At the Movies With…
Lady Beverly Cohn
This heartfelt, compelling film has already garnered dozens of awards, including the Audience Award and Grand Jury Prize at the 2020 Sundance Film Festival, an Independent Spirit Award, and the Black Film Critics Circle Award for Best Original Screenplay. Adding to that, are multiple Oscar nominations in several categories for Lee Isaac Chung, including
Best Picture, Director, and Original Screenplay, which he wrote. Other members of the cast who are also up for awards include, Steven Yeun for Actor in a Leading Role, the first Asian-American actor to be nominated in that category in Oscar history, and Yuh-Jung Youn for Actress in a Supporting Role. When faced with all these accolades, one’s expectations are extremely high and sometimes those expectations are not met. However, I’m happy to say that the film deserves every award it has won as well as the current nominations.
The movie, loosely based on Chung’s own life, is a tender story about a Korean-American family that moves from California to rural Arkansas in 1980. The dad, Jacob Yi, is portrayed by Steven Yeun, whose internal characterization is both fascinating and compelling as the myriad feelings and challenges he faces are clearly visible on his body and soul. Jacob is determined to achieve the American Dream and purchased 50-acres of farmland. His wife Monica, well played by Yeri Han, is filled with dismay as she sees their new home, which is akin to Army barracks. She is also concerned about medical care for their son David, played by a really talented, adorable young Alan Kim, who makes his film debut. His character is pivotal to the unfolding action as well as providing comic relief. His sister Anne, nicely played by Noel Kate Cho, is a typical teenager with the angst that comes with trying to make new friends. Ever positive, Jacob knows exactly what he wants to do and that is to plant his fields with fruits and vegetables that he can eventually sell to the growing Korean population in Oklahoma City. Despite lack of enthusiasm from his wife, his vision is clear and his determination unbridled. To support themselves until his dream comes to fruition, they both work in a factory separating the male chicks from the female chicks. Sorry to have to say this, but the male chicks are disposed of because they cannot reproduce, but I’ll spare you from the details of that method. When not working at the factory, Jacob prepares his land for planting by searching for a water source and purchasing a tractor for plowing. His ultra-religious next door neighbor Paul, wonderfully played by Will Patton, becomes Jacob’s good friend and helper. This kind man is what you might describe as a Holy Roller so there’s lots of prayers of thanks to Jesus. At home, there are many arguments between Paul and Monica who wants to return to California with the kids, with or without her husband. However, little by little she fixes up their home and Jacob proceeds with plowing the land. Grandma Soon-ja, humorously played by the talented Yuh-Jung Youn, arrives on the scene much to David and Anne’s dismay. The boy takes an instant dislike to her, which she handles in a very amusing way. He complains that she’s not a traditional grandmother because she curses, laughs a lot, and snores. The young grandson hates her cooking and says, “She smells like Korean.” Wanting to torment Soon-ja, this little imp brings her a mystery drink which she spits out quickly and laughing, calls him a bastard. Jacob sends him out to get a rod with which he will be spanked but given his rebellious nature, coupled with his sense of humor, he returns with a wilted weed. Dad forces his son to apologize, which he reluctantly does, but still insists that she is not a real grandmother. The fields are beginning to blossom and as with any rural farm, water issues appear and solutions are sought, always with Paul praying for help from Jesus. Grandma and David explore the property and he spots a crawling snake that scares him and wants her to kill it. She consoles him saying, “Things that are hidden are dangerous – better to see the snake.” Grandma brought minari seeds* from Korea and plants them on a hill near the stream – an action that has unexpected future ramifications. With their relationship improving, David confides in her that he doesn’t want to die and she tenderly sings him to sleep, saying, “I won’t let you die.” Good neighbor Paul is invited for dinner, following which he sprinkles holy water throughout the house to purge out the demons and cure David of his health issue. In the meantime, the crops are becoming fruitful and Jacob makes a deal with a local distributor to sell his fruits and vegetables to Korean consumers. Jacob’s persistence appears to be paying off but unfortunately his mother-in-law is faced with a health crisis, which is resolved with residual side effects that impact Jacob’s vision in a most catastrophic way.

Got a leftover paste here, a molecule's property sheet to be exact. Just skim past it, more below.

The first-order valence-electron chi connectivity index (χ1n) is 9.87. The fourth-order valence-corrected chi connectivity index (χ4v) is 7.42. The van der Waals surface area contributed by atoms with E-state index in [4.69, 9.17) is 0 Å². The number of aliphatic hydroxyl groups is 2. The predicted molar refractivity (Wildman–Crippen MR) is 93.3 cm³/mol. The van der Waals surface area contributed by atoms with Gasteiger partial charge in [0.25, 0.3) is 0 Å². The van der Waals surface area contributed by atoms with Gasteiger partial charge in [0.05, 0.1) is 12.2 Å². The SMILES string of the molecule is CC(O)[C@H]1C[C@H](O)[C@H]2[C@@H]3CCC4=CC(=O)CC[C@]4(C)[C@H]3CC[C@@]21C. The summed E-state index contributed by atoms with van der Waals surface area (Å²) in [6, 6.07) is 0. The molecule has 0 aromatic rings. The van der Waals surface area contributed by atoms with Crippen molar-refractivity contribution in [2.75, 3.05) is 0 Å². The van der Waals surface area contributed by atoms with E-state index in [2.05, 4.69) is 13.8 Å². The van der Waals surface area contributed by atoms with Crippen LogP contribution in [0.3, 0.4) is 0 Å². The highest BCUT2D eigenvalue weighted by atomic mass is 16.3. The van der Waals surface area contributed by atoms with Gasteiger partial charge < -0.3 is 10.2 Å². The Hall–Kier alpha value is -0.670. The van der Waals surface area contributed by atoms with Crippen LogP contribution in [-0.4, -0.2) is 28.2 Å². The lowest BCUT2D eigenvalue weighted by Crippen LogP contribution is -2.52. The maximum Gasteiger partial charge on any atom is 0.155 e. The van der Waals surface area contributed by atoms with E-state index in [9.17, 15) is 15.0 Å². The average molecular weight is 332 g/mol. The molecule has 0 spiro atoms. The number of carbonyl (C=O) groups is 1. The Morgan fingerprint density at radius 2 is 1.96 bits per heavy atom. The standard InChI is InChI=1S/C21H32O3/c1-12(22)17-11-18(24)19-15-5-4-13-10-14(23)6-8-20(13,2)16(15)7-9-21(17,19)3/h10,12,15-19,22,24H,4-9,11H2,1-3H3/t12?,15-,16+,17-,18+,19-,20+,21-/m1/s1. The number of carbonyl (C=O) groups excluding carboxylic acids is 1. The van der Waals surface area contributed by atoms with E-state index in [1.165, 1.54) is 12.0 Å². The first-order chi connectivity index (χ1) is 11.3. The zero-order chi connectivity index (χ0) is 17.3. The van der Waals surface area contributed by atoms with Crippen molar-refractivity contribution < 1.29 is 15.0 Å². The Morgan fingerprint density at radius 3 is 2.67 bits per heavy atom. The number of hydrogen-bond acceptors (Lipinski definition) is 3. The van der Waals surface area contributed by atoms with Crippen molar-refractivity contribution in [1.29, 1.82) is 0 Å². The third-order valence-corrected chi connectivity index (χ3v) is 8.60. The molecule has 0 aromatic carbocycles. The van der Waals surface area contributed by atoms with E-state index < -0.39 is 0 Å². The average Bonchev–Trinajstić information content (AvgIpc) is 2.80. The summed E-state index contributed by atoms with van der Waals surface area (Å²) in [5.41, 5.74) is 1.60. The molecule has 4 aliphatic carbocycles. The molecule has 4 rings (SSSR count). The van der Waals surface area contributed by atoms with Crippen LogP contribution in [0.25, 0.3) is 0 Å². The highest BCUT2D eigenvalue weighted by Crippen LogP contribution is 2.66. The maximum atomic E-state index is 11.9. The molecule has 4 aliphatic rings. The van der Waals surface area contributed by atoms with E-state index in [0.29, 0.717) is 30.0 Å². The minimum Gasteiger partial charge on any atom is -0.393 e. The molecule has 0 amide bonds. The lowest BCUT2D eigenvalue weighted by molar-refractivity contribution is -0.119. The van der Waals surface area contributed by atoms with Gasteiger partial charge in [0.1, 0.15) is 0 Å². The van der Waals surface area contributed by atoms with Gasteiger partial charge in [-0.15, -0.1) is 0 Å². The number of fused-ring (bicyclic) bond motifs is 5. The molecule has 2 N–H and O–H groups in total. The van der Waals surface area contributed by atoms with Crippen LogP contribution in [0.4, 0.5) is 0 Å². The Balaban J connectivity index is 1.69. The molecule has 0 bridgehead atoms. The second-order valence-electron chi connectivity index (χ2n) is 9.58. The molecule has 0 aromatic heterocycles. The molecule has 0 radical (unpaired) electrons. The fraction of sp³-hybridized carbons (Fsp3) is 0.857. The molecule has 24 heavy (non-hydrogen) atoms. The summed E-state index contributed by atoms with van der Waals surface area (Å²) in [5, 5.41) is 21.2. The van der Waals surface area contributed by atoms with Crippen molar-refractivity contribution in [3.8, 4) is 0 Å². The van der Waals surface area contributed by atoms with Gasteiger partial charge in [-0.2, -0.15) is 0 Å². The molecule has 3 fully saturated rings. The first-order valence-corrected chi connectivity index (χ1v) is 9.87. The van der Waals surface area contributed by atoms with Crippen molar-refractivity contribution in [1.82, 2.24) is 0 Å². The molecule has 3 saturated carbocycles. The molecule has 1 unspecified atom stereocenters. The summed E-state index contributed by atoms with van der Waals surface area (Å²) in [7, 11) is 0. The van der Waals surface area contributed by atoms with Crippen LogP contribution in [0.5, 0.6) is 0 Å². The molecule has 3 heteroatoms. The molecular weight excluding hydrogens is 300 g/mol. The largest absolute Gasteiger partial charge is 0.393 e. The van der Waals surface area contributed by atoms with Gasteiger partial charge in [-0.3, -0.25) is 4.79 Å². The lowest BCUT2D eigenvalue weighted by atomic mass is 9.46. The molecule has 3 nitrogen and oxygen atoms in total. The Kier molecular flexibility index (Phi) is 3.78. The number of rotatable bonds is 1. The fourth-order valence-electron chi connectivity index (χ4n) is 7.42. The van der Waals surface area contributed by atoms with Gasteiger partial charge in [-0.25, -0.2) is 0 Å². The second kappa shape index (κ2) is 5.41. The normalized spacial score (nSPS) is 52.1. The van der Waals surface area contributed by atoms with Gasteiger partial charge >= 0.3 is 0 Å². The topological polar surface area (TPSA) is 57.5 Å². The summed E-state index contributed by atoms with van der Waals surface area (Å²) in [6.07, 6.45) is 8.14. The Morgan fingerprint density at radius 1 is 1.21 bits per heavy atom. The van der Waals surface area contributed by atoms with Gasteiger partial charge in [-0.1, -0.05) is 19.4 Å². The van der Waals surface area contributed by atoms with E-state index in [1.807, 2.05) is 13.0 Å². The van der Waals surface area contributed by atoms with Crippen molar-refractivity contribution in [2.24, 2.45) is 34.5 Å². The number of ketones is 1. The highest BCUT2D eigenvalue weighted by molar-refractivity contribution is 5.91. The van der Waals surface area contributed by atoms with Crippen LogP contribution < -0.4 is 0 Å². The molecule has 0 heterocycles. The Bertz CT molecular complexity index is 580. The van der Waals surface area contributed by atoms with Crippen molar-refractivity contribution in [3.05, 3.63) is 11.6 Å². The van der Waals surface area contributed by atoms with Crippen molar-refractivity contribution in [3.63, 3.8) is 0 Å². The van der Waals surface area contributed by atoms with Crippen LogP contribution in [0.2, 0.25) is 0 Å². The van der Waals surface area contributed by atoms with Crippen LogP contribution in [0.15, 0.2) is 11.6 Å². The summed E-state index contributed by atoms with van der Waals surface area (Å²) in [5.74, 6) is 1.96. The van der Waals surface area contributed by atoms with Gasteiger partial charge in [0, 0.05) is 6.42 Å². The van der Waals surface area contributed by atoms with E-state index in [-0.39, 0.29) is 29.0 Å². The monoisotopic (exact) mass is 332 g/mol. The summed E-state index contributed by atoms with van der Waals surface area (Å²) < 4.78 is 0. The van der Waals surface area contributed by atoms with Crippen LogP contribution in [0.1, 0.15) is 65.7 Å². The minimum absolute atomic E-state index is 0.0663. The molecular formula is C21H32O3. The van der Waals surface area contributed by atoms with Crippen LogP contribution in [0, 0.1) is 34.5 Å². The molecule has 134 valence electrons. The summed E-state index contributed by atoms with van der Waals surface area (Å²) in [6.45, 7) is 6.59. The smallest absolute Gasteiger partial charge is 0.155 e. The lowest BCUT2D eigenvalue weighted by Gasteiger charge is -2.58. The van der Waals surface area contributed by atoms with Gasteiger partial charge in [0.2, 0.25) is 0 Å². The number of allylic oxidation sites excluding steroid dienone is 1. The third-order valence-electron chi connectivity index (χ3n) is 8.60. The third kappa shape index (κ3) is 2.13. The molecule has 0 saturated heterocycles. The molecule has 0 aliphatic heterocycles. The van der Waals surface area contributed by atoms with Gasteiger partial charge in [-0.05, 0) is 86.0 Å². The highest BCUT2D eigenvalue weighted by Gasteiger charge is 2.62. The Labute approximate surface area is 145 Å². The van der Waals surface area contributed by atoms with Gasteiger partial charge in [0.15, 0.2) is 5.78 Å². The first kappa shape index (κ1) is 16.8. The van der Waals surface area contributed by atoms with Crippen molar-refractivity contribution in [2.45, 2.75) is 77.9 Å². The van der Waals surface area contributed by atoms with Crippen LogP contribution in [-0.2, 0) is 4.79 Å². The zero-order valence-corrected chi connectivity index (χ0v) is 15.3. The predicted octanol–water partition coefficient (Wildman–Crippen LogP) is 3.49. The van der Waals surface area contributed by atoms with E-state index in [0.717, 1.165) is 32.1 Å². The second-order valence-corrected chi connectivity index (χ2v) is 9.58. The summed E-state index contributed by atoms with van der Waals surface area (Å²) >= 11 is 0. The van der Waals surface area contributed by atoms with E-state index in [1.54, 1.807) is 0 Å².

This is the story of one man’s unrelenting vision of achieving the American Dream and how the family comes together in the face of extreme, unexpected adversity, catapulting them into yet another set of new beginnings.
Director Chung assembled a top-notch technical team including: Director of Photography Lachlan Milne, who captured the changing textures of the narrative, Emile Mosseri’s music, underscoring the action, as well as Film Editing by Harry Yoon, Production Design by Yong Ok Lee, Art Direction by W. Haley Ho, Set Direction by Hanrui Wang, and Susanna Song, whose period costumes are spot on. I would be remiss if I didn’t mentioned Brad Pitt is one of the Executive Producers, adding to a long list including, “Beautiful Boy,” “12 Years a Slave,” “The Departed,” “By the Sea,” “Eat Pray Love,” “Moneyball, and “World War Z,” to name just a few.
*Minari is a Korean, peppery herb
Release Date: Current
Where: Amazon Prime Video, Apple TV & other Streaming Services
Language: English & Korean with subtitles
Running Time: 115 Minutes